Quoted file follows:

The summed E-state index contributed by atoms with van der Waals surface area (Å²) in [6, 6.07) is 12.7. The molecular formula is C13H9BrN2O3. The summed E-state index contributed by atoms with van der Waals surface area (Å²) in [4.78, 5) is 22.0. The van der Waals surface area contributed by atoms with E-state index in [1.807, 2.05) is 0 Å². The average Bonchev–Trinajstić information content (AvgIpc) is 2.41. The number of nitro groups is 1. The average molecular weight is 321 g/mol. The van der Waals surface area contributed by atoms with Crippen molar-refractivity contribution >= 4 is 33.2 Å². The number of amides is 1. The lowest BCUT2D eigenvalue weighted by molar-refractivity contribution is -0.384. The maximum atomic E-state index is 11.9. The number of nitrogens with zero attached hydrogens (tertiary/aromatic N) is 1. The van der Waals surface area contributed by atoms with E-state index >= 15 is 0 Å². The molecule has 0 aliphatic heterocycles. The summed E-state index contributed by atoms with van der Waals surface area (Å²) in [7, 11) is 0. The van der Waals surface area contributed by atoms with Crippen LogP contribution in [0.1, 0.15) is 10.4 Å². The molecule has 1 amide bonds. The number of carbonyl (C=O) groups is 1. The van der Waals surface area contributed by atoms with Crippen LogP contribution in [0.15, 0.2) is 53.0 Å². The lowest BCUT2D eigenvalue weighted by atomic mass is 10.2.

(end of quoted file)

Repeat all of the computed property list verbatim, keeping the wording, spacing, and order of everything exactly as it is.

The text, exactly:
The summed E-state index contributed by atoms with van der Waals surface area (Å²) in [6, 6.07) is 12.7. The molecular formula is C13H9BrN2O3. The summed E-state index contributed by atoms with van der Waals surface area (Å²) in [4.78, 5) is 22.0. The van der Waals surface area contributed by atoms with E-state index in [1.807, 2.05) is 0 Å². The average Bonchev–Trinajstić information content (AvgIpc) is 2.41. The number of nitro groups is 1. The average molecular weight is 321 g/mol. The van der Waals surface area contributed by atoms with Crippen molar-refractivity contribution >= 4 is 33.2 Å². The number of amides is 1. The lowest BCUT2D eigenvalue weighted by molar-refractivity contribution is -0.384. The maximum atomic E-state index is 11.9. The number of nitrogens with zero attached hydrogens (tertiary/aromatic N) is 1. The van der Waals surface area contributed by atoms with E-state index >= 15 is 0 Å². The molecule has 0 aliphatic heterocycles. The summed E-state index contributed by atoms with van der Waals surface area (Å²) in [7, 11) is 0. The van der Waals surface area contributed by atoms with Crippen LogP contribution in [0.1, 0.15) is 10.4 Å². The molecule has 1 amide bonds. The number of carbonyl (C=O) groups is 1. The van der Waals surface area contributed by atoms with Crippen LogP contribution in [0.15, 0.2) is 53.0 Å². The lowest BCUT2D eigenvalue weighted by atomic mass is 10.2.